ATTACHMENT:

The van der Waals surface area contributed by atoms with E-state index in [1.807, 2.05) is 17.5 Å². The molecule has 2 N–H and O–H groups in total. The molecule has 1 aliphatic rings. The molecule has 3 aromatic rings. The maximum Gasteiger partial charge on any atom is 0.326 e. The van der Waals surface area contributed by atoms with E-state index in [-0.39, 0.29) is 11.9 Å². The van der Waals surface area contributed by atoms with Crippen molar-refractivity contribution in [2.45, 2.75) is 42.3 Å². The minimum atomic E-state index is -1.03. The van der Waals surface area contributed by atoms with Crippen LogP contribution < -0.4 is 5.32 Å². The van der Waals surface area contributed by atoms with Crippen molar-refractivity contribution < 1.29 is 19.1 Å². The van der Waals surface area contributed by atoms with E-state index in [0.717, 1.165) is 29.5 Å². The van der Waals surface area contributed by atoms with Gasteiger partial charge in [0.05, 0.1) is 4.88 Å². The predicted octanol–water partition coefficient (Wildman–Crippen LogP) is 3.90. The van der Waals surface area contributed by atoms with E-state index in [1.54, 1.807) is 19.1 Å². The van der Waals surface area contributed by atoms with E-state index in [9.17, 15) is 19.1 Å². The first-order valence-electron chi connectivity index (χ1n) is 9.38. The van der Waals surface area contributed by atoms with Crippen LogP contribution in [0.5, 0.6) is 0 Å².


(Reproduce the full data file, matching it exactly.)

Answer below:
The van der Waals surface area contributed by atoms with E-state index in [1.807, 2.05) is 17.5 Å². The molecule has 2 N–H and O–H groups in total. The molecule has 1 aliphatic rings. The molecule has 3 aromatic rings. The maximum Gasteiger partial charge on any atom is 0.326 e. The van der Waals surface area contributed by atoms with E-state index in [-0.39, 0.29) is 11.9 Å². The van der Waals surface area contributed by atoms with Crippen molar-refractivity contribution in [2.45, 2.75) is 42.3 Å². The minimum atomic E-state index is -1.03. The van der Waals surface area contributed by atoms with Crippen LogP contribution < -0.4 is 5.32 Å². The van der Waals surface area contributed by atoms with Crippen molar-refractivity contribution < 1.29 is 19.1 Å². The van der Waals surface area contributed by atoms with E-state index in [0.717, 1.165) is 29.5 Å². The van der Waals surface area contributed by atoms with Gasteiger partial charge in [0.05, 0.1) is 4.88 Å². The predicted octanol–water partition coefficient (Wildman–Crippen LogP) is 3.90. The van der Waals surface area contributed by atoms with E-state index in [1.54, 1.807) is 19.1 Å². The van der Waals surface area contributed by atoms with E-state index in [9.17, 15) is 19.1 Å². The first-order valence-electron chi connectivity index (χ1n) is 9.38. The van der Waals surface area contributed by atoms with Crippen LogP contribution in [0.5, 0.6) is 0 Å².